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Help translating process flow from Solidworks to Onshape for FRC team

derek_wardderek_ward Member Posts: 63 EDU
edited January 2018 in Community Support
Hello, I've been dabbling with Onshape for the past couple of years now and I definitely see the potential, and I've used it very successfully for many projects at my school, but I've been having a hard time converting the workflow that my FIRST Robotics Team uses currently in Solidworks.  

For example, to create our chassis we usually use a combination of aluminum 1" x 2" tubing, gussets, gearboxes and wheels from Vex Robotics.  We typically make our chassis in the West Coast Drive orientation (it looks like a Roman Numeral 2).  Below is a picture of our chassis




To make this we typically start with a layout sketch on paper and start to construct the individual 2x1 tubes and bring them into an assembly, mate them appropriatly, add gussets, bring in gearboxes and position them accordingly, edit the parts within the assembly, make the cuts and continue to build up the chassis assembly.  

I'm having trouble converting that process to Onshape because of the different paradigm that Onshape has and the fact that we need to deal with third-party parts and assemblies.  For example, I can easily create a chassis from tubing in Onshape, however, should I bring in the gussets via Derive into the Parts Studio, translate them to the proper position via mate connectors, or should it happen in an assembly?  Perhaps I need to explore in context modeling further?  Below is a link to our Solidworks model for the above chassis.  Any advice would be greatly appreciated.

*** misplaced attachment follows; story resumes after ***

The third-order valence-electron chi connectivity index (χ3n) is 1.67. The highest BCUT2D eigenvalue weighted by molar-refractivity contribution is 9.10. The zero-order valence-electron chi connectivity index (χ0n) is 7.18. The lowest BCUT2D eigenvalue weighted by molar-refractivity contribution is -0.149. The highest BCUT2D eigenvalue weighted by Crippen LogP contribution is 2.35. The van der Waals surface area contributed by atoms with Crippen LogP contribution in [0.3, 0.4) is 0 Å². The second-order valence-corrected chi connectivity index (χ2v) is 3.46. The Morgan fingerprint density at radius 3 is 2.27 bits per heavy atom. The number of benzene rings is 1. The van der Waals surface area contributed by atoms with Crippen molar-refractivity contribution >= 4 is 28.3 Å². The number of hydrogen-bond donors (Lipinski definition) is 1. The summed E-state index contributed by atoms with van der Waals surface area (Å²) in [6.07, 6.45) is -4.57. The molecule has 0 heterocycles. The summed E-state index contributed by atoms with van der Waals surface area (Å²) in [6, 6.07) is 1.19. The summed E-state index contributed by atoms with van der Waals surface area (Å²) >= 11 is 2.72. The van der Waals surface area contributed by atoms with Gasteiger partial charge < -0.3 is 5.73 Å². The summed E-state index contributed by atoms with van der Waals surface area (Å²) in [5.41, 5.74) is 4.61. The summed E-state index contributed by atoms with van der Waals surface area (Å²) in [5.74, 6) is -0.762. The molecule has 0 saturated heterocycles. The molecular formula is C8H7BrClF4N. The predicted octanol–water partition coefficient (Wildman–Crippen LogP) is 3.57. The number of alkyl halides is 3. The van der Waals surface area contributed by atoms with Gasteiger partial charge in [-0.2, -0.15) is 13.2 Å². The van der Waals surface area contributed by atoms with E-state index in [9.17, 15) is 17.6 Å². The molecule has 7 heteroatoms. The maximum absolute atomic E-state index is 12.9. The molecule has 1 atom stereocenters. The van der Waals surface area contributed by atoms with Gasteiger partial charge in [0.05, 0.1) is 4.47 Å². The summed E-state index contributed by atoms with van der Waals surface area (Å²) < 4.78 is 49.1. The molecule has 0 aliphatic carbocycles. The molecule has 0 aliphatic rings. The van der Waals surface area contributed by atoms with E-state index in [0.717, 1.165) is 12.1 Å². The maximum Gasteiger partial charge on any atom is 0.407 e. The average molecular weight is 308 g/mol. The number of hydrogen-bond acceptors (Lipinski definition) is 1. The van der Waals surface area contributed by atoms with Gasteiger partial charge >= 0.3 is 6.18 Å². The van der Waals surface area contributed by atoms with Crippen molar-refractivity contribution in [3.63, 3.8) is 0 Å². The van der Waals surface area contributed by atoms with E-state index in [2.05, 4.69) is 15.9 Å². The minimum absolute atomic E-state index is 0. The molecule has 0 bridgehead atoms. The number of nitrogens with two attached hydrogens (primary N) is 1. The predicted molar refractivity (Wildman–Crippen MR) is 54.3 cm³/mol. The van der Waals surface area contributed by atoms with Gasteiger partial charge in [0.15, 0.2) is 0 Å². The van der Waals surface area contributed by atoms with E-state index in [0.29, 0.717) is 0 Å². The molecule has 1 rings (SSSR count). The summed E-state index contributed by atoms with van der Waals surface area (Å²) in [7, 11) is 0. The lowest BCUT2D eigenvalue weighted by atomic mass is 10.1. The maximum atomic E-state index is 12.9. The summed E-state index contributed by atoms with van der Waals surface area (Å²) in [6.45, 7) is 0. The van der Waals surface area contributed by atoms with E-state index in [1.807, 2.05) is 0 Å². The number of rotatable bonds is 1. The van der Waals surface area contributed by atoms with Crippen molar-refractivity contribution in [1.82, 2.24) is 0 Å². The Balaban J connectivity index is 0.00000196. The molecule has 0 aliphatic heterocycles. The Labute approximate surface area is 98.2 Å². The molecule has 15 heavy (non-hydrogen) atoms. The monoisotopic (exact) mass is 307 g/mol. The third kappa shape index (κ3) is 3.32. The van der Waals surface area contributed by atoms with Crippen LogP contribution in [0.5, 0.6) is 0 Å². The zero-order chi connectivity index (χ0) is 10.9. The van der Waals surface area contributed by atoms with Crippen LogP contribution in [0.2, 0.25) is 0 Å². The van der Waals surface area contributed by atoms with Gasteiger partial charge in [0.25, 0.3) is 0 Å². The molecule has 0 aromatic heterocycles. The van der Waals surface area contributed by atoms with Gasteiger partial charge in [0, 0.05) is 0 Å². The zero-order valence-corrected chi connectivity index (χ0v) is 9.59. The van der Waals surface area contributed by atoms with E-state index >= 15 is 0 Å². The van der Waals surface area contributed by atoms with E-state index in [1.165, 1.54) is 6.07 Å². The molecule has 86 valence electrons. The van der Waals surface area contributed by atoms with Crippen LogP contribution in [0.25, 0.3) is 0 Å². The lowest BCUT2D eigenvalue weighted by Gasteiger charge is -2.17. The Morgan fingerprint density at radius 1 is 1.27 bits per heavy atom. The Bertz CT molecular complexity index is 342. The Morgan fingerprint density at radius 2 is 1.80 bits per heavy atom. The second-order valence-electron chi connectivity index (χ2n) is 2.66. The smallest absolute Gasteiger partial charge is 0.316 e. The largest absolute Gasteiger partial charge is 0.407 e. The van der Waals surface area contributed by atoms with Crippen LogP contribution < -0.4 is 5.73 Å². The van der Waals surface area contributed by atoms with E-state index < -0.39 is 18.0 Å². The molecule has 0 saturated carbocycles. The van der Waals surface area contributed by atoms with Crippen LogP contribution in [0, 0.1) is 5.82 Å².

https://drive.google.com/drive/folders/1dh-LyxZRTGglD5rZHjf_tIFIOM1e9oQN?usp=sharing  

Here's a link to an Onshape document where I'm trying to recreate the chassis.
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Answers

  • mahirmahir Member, Developers Posts: 1,291 ✭✭✭✭✭
    edited January 2018
    Generally, I use part studio to create unique parts. If those parts need to get repeated, then I will replicate them in an Assembly. So, if you're using the same parts many times, I'd go with an Assembly since that way you will get a performance improvement from OS's use of part instances. In a part studio, each part body is considered its own separate entity instead of a copied instance. That will tend to bog down performance. Plus, if you end up making a BOM, you'll want to use an Assembly.
  • noanoa Onshape Employees, Developers Posts: 141
    @derek_ward I agree with @mahir that assemblies are the best place to bring together 3rd party parts and you should only have one unique part in a part studio. One workflow I've seen work well is:

    1) In a part studio, create a layout sketch.
    2) Create a dummy part (i.e. a block in the center)
    3) Create mate connectors at key locations of your sketch (likely vertices at corners, etc.) with that dummy part as the "Owner part"